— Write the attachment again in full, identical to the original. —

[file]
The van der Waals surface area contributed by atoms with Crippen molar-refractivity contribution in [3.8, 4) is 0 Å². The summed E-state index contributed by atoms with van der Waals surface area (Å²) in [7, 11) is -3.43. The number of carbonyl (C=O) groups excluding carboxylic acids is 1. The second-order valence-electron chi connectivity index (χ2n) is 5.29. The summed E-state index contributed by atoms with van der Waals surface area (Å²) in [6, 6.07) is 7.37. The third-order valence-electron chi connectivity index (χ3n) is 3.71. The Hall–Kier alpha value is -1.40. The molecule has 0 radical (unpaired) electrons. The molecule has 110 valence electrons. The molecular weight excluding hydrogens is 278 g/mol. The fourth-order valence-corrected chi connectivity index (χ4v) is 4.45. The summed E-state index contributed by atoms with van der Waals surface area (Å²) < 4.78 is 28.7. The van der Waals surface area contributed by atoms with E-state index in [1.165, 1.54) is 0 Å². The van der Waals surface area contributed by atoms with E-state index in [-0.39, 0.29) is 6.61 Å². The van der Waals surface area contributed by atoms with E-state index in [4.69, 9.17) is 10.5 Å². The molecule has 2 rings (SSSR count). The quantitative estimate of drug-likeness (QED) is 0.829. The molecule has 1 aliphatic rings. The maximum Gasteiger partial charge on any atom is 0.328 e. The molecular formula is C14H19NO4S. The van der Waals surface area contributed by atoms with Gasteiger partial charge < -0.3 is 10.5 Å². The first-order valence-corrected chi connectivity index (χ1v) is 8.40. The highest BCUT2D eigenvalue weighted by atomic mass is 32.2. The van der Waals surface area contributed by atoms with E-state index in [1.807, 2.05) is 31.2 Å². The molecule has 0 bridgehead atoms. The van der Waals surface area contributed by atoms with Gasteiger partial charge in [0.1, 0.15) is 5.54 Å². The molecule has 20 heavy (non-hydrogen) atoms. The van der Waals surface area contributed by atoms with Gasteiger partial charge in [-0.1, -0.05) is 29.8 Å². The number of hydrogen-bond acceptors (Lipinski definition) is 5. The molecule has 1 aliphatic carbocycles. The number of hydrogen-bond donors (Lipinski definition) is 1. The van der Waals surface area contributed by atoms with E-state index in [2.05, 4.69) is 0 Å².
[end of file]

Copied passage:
The van der Waals surface area contributed by atoms with Crippen molar-refractivity contribution in [3.8, 4) is 0 Å². The summed E-state index contributed by atoms with van der Waals surface area (Å²) in [7, 11) is -3.43. The number of carbonyl (C=O) groups excluding carboxylic acids is 1. The second-order valence-electron chi connectivity index (χ2n) is 5.29. The summed E-state index contributed by atoms with van der Waals surface area (Å²) in [6, 6.07) is 7.37. The third-order valence-electron chi connectivity index (χ3n) is 3.71. The Hall–Kier alpha value is -1.40. The molecule has 0 radical (unpaired) electrons. The molecule has 110 valence electrons. The molecular weight excluding hydrogens is 278 g/mol. The fourth-order valence-corrected chi connectivity index (χ4v) is 4.45. The summed E-state index contributed by atoms with van der Waals surface area (Å²) < 4.78 is 28.7. The van der Waals surface area contributed by atoms with E-state index in [1.165, 1.54) is 0 Å². The van der Waals surface area contributed by atoms with E-state index in [-0.39, 0.29) is 6.61 Å². The van der Waals surface area contributed by atoms with E-state index in [4.69, 9.17) is 10.5 Å². The molecule has 2 rings (SSSR count). The quantitative estimate of drug-likeness (QED) is 0.829. The molecule has 1 aliphatic rings. The maximum Gasteiger partial charge on any atom is 0.328 e. The molecular formula is C14H19NO4S. The van der Waals surface area contributed by atoms with Gasteiger partial charge < -0.3 is 10.5 Å². The first-order valence-corrected chi connectivity index (χ1v) is 8.40. The highest BCUT2D eigenvalue weighted by atomic mass is 32.2. The van der Waals surface area contributed by atoms with E-state index in [1.807, 2.05) is 31.2 Å². The molecule has 0 bridgehead atoms. The van der Waals surface area contributed by atoms with Gasteiger partial charge in [0.1, 0.15) is 5.54 Å². The molecule has 20 heavy (non-hydrogen) atoms. The van der Waals surface area contributed by atoms with Gasteiger partial charge in [-0.1, -0.05) is 29.8 Å². The number of hydrogen-bond acceptors (Lipinski definition) is 5. The molecule has 1 aliphatic carbocycles. The number of hydrogen-bond donors (Lipinski definition) is 1. The van der Waals surface area contributed by atoms with E-state index in [2.05, 4.69) is 0 Å².